First Blair, then Chirac and now – possibly – Schröder, the third of the "big three", looks like he may give way to a referendum on the EU constitution.
The hint comes from president of the SPD, Franz Muentefering, who has agreed with his coalition ally, the Greens, to seek a change in the basic law that would permit a referendum. Muentefering is also appealing to the opposition Christian Democrats to support any change in the basic law.
All this comes at a time when demonstrators are turning out in record numbers to protest against Schröder's economic reforms, with opposition particularly strong in East Germany, the chancellor's electoral heartland.
Today, Schröder faces a massive protest in the eastern city of Leipzig, led by former ally, "Red" Oskar Lafontaine. Once Schröder’s finance minister, he resigned in 1999 and disappeared from mainstream politics but now, as the German leader dips in the polls, with his party scoring a mere 26 percent, Lafontaine is re-emerging.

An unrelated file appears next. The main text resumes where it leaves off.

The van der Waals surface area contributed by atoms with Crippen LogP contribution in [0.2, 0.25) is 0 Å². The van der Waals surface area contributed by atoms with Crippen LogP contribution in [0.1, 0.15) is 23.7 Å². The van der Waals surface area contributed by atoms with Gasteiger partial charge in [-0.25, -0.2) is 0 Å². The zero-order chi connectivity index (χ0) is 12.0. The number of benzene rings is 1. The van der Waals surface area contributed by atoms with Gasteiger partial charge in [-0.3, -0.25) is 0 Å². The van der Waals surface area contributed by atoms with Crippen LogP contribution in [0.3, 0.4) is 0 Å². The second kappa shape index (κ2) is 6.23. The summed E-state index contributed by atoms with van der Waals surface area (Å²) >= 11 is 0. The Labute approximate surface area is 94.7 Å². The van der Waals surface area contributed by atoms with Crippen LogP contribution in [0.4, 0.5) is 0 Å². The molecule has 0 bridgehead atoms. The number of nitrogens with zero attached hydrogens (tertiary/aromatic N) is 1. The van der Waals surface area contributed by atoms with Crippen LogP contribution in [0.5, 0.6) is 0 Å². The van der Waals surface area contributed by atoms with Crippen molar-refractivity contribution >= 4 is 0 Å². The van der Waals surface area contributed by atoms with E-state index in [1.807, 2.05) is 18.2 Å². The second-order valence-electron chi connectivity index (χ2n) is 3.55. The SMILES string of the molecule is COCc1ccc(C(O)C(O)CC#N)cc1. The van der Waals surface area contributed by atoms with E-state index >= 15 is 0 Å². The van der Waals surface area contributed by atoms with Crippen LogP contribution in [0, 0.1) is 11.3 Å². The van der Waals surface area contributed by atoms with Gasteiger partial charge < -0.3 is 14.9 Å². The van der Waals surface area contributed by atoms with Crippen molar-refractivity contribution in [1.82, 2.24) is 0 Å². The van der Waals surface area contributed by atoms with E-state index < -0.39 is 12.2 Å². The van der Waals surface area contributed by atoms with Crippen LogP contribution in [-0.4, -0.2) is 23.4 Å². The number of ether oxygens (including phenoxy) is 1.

With Lafontaine taking a more active role, it now looks as if the SDP/Green alliance is beginning to unravel, leaving the SDP fatally weakened. Practically the only popular policy that Schröder could now adopt it to go for a referendum, which attracted 81 percent support in a poll in July, as a last ditch effort to hold together the alliance.
The chances are, however, that this would bring only temporary respite, as voters would almost certainly use a referendum as an opportunity to express their disapproval of Schröder’s domestic policies. However, with a key regional election in Brandenburg on 19 September – where the SDP is challenged by former communists of the Party of Democratic Socialism (PDS), the chancellor needs every advantage he can gain.
As we draw closer to the signing of the EU constitution, due in October, and enter the ratification period, therefore, it looks like the embattled chancellor might be prepared to ditch the European dream in favour of domestic salvation.
This all goes to prove the point that my colleague made recently, that despite the enthusiasm for European integration, when it comes to a conflict between European and national politics, there is no contest.